25 June 2014 by Adrian
Shenzhen is not a typical tourist destination in China, but ever since hearing stories from fellow geeks of the downtown electronics markets I’ve wanted to visit just to see them for myself. With promises of entire buildings dedicated to whichever electronic component you wish to buy a million of, if I was in China I had to visit Shenzhen to “look at resistors” as Henry mockingly described my fascination.
After crossing through the first of what would be many Chinese security-theatre checkpoints (xray machines attended by apathetic operators and metal detectors not turned on), we had entered China. The landscape changed instantly at the border, and suddenly it was ten times more difficult for us non-Chinese speakers to find anything. A quick attempt at buying a sim card failed because the retail staff were too busy sleeping and playing Angry Birds to acknowledge us with more than a shake of the head, and getting directions to the Metro was almost thwarted by hustlers dressed in uniforms that coincidentally look very much like the station staff uniforms (“No train! Only taxi!”). “Ten days of this”, we mused.
We had been told that Shenzhen was different to the rest of China, and ominously warned not to judge China based on our initial impressions there. With this in mind, we set off towards the city. The brief feelings of victory after finding the train station were lost somewhere during the one and a half hour search for our hotel, eating into our only afternoon in the city. Eventually, after another long train ride to Huaquiang station, we arrived in the enourmous electronics district around 3pm. Armed with a very useful guide called the Shenzhen Map for Makers, put together by a local open-source hardware developer (Seeedstudio), we randomly headed first for the “Security and RFID” centre with no idea of what we were actually in for.
Wandering around the outside of the building we saw a vast display of hundreds or thousands of different types of security cameras, before heading up the stairs into the market place. There were more stalls. A lot more. It was a gigantic maze of little stalls staffed by little people selling little cameras and we had to brisk by them all with our senses overwhelmed just to make any progress through it all. One stall sold complete camera modules. The one next to it sold just image sensors. Next to that sold lenses and then there was the stall that sold facial recognition modules. Another had a wide variety of infrared LED illuminators and yet another sold enclosures and stickers. Any combination of these components that you desired could be arranged right there and then into a sample and I got the feeling that a million units could probably be delivered by the end of the week. We headed upstairs. It was identical. Upstairs again was the same thing, multiplied by seven floors. Somewhere between floors two and three I realised that one afternoon, a day, even a week, is not enough time for a geek in Shenzhen.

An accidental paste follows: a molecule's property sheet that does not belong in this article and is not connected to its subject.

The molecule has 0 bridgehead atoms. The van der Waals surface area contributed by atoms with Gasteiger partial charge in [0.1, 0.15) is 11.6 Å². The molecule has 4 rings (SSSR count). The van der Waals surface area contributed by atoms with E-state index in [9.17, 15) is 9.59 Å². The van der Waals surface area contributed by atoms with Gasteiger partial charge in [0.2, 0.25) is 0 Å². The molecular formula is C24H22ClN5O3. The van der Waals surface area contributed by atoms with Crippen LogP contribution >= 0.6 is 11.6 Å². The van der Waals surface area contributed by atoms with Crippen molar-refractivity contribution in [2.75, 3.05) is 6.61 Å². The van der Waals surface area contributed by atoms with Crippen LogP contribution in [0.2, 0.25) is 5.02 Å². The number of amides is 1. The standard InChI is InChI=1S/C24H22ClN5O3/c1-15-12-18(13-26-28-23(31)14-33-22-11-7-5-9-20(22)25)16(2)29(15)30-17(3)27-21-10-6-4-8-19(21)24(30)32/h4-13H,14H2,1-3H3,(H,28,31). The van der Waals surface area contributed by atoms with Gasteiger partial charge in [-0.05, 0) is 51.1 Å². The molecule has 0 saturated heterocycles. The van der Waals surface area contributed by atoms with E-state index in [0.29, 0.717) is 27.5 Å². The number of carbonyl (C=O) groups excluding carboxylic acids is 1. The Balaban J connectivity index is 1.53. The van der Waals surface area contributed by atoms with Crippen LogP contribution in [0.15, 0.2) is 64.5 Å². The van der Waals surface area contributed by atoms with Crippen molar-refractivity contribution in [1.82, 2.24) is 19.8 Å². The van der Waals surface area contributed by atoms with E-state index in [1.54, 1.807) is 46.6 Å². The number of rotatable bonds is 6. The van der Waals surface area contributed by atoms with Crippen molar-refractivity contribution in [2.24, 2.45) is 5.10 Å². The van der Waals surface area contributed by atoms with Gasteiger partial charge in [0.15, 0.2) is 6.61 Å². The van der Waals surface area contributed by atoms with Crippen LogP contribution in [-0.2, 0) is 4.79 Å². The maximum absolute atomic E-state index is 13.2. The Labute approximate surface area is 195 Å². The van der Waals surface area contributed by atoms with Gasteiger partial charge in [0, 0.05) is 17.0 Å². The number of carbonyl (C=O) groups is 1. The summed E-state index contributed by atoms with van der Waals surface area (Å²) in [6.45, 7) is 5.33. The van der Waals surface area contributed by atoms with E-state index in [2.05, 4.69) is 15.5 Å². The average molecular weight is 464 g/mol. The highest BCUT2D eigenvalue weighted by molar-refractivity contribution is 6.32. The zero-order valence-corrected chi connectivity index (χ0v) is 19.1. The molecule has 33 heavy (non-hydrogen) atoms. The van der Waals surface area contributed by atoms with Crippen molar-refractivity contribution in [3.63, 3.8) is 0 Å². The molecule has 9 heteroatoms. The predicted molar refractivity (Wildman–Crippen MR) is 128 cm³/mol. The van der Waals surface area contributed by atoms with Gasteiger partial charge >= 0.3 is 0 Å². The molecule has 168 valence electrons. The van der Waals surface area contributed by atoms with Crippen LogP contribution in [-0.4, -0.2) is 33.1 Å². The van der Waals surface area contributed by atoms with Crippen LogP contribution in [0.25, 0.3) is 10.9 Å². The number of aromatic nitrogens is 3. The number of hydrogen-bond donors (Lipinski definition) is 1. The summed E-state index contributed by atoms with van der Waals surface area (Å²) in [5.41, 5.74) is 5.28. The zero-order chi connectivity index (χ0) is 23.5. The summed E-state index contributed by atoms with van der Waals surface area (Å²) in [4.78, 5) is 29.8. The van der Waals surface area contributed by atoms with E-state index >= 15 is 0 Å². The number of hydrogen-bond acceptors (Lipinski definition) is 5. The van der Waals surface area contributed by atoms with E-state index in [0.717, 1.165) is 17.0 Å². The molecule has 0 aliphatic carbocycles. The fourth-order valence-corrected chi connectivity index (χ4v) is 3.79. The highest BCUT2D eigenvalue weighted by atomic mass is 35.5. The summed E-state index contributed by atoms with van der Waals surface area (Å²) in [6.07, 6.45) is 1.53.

In spite of the solid language barrier I managed to haggle with one vendor for some component samples for a tenth of the price I could get them anywhere else before heading for a quick lunch break. After a few distractions looking at Chinese imitations of common products, (The $50 “Sumsagn” Galaxy S3 mobile phone looks the part but doesn’t have quite the same processing power as it’s inspiration), next on our list was “LED World” as it was the only thing I could convince a melting Jazz to muster any enthusiasm for. Unfortunately, just as we arrived the clock struck six in the evening and the lights went off in the enormous LED world, and somewhere, one of the many enormous furnaces in one of the many enormous coal fired power stations probably shut down too. Our whirlwind tour of Shenzhen was over as quickly as it had begun. It was bitterly disappointing, but I don’t think there are any possible business hours that would have satisfied my curiosity for this suburb in the short time we had allocated there.
Deflated, we took the long train back to our hotel and met up with Moe to find some “Street Oysters” that he had spotted earlier. Two dozen delicious oysters, a fish, two beers and 30 CNY (about AU $5) later, we headed to bed. If Shenzhen is the worst part of China like we’d been told, maybe ten days here isn’t so bad after all.